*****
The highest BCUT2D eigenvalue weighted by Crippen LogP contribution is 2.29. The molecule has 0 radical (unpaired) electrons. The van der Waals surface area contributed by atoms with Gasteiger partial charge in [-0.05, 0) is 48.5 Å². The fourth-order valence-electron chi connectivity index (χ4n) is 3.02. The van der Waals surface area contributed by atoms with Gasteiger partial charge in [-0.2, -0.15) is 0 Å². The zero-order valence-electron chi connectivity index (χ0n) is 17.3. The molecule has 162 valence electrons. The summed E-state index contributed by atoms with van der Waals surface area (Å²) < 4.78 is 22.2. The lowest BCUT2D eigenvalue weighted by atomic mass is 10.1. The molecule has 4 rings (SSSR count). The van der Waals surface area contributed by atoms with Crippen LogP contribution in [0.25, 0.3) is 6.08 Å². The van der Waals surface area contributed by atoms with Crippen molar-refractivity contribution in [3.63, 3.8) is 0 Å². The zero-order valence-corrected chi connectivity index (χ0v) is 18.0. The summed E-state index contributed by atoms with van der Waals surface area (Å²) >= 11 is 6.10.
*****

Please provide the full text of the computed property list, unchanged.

The highest BCUT2D eigenvalue weighted by Crippen LogP contribution is 2.29. The molecule has 0 radical (unpaired) electrons. The van der Waals surface area contributed by atoms with Gasteiger partial charge in [-0.05, 0) is 48.5 Å². The fourth-order valence-electron chi connectivity index (χ4n) is 3.02. The van der Waals surface area contributed by atoms with Gasteiger partial charge in [-0.2, -0.15) is 0 Å². The zero-order valence-electron chi connectivity index (χ0n) is 17.3. The molecule has 162 valence electrons. The summed E-state index contributed by atoms with van der Waals surface area (Å²) < 4.78 is 22.2. The lowest BCUT2D eigenvalue weighted by atomic mass is 10.1. The molecule has 4 rings (SSSR count). The van der Waals surface area contributed by atoms with Crippen LogP contribution in [0.25, 0.3) is 6.08 Å². The van der Waals surface area contributed by atoms with Crippen molar-refractivity contribution in [3.63, 3.8) is 0 Å². The zero-order valence-corrected chi connectivity index (χ0v) is 18.0. The summed E-state index contributed by atoms with van der Waals surface area (Å²) >= 11 is 6.10.